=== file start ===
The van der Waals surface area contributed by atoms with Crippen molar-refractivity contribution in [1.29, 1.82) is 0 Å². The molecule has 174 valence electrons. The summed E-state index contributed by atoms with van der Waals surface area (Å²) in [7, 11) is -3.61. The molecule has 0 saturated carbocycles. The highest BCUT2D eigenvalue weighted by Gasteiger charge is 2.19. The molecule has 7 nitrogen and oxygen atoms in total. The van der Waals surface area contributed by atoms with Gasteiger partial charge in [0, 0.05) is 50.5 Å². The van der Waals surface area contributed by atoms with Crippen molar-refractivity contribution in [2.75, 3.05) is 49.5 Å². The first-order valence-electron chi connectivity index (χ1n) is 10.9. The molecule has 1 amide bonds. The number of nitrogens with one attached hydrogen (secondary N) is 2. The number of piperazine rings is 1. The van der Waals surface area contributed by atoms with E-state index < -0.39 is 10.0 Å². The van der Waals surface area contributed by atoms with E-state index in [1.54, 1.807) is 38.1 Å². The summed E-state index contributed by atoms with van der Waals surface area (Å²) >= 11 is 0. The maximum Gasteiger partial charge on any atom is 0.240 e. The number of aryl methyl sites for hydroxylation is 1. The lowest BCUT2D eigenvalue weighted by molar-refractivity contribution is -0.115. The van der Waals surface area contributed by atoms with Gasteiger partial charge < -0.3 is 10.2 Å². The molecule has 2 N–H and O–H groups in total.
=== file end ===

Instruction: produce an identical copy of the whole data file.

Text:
The van der Waals surface area contributed by atoms with Crippen molar-refractivity contribution in [1.29, 1.82) is 0 Å². The molecule has 174 valence electrons. The summed E-state index contributed by atoms with van der Waals surface area (Å²) in [7, 11) is -3.61. The molecule has 0 saturated carbocycles. The highest BCUT2D eigenvalue weighted by Gasteiger charge is 2.19. The molecule has 7 nitrogen and oxygen atoms in total. The van der Waals surface area contributed by atoms with Gasteiger partial charge in [0, 0.05) is 50.5 Å². The van der Waals surface area contributed by atoms with Crippen molar-refractivity contribution in [2.75, 3.05) is 49.5 Å². The first-order valence-electron chi connectivity index (χ1n) is 10.9. The molecule has 1 amide bonds. The number of nitrogens with one attached hydrogen (secondary N) is 2. The number of piperazine rings is 1. The van der Waals surface area contributed by atoms with E-state index < -0.39 is 10.0 Å². The van der Waals surface area contributed by atoms with E-state index in [1.54, 1.807) is 38.1 Å². The summed E-state index contributed by atoms with van der Waals surface area (Å²) >= 11 is 0. The maximum Gasteiger partial charge on any atom is 0.240 e. The number of aryl methyl sites for hydroxylation is 1. The lowest BCUT2D eigenvalue weighted by molar-refractivity contribution is -0.115. The van der Waals surface area contributed by atoms with Gasteiger partial charge < -0.3 is 10.2 Å². The molecule has 2 N–H and O–H groups in total.